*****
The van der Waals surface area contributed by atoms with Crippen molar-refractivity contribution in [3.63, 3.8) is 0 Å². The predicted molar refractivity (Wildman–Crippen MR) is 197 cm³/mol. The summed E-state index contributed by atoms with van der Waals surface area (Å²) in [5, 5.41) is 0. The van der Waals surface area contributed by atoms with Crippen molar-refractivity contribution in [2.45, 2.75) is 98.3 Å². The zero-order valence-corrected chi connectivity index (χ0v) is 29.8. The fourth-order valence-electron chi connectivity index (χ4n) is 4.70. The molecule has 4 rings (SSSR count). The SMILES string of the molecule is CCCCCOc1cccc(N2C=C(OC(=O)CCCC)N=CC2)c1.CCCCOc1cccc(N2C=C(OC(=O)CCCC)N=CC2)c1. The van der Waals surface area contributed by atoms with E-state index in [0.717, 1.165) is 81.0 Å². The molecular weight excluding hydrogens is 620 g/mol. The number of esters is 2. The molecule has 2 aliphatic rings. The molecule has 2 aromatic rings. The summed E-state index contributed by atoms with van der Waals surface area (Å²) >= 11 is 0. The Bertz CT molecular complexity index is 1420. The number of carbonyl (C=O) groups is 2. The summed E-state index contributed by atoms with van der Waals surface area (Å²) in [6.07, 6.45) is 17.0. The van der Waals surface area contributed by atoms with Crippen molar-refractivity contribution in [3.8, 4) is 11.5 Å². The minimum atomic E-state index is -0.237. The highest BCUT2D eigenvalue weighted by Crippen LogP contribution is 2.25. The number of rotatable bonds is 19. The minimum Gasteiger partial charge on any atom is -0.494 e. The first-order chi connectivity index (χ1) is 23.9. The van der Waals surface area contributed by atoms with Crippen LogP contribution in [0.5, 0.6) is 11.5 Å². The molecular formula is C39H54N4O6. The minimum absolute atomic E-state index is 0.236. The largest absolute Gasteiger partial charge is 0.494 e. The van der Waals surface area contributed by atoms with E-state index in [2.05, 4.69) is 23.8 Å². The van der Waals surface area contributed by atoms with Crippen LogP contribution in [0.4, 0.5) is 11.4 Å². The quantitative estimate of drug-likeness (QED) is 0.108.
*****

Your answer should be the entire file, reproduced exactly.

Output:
The van der Waals surface area contributed by atoms with Crippen molar-refractivity contribution in [3.63, 3.8) is 0 Å². The predicted molar refractivity (Wildman–Crippen MR) is 197 cm³/mol. The summed E-state index contributed by atoms with van der Waals surface area (Å²) in [5, 5.41) is 0. The van der Waals surface area contributed by atoms with Crippen molar-refractivity contribution in [2.45, 2.75) is 98.3 Å². The zero-order valence-corrected chi connectivity index (χ0v) is 29.8. The fourth-order valence-electron chi connectivity index (χ4n) is 4.70. The molecule has 4 rings (SSSR count). The SMILES string of the molecule is CCCCCOc1cccc(N2C=C(OC(=O)CCCC)N=CC2)c1.CCCCOc1cccc(N2C=C(OC(=O)CCCC)N=CC2)c1. The van der Waals surface area contributed by atoms with E-state index in [0.717, 1.165) is 81.0 Å². The molecular weight excluding hydrogens is 620 g/mol. The number of esters is 2. The molecule has 2 aliphatic rings. The molecule has 2 aromatic rings. The summed E-state index contributed by atoms with van der Waals surface area (Å²) >= 11 is 0. The Bertz CT molecular complexity index is 1420. The number of carbonyl (C=O) groups is 2. The summed E-state index contributed by atoms with van der Waals surface area (Å²) in [6.07, 6.45) is 17.0. The van der Waals surface area contributed by atoms with Crippen molar-refractivity contribution in [3.8, 4) is 11.5 Å². The minimum atomic E-state index is -0.237. The highest BCUT2D eigenvalue weighted by Crippen LogP contribution is 2.25. The number of rotatable bonds is 19. The minimum Gasteiger partial charge on any atom is -0.494 e. The first-order chi connectivity index (χ1) is 23.9. The van der Waals surface area contributed by atoms with Crippen LogP contribution in [0.5, 0.6) is 11.5 Å². The molecular formula is C39H54N4O6. The minimum absolute atomic E-state index is 0.236. The largest absolute Gasteiger partial charge is 0.494 e. The van der Waals surface area contributed by atoms with E-state index in [2.05, 4.69) is 23.8 Å². The van der Waals surface area contributed by atoms with Crippen LogP contribution in [0.4, 0.5) is 11.4 Å². The quantitative estimate of drug-likeness (QED) is 0.108.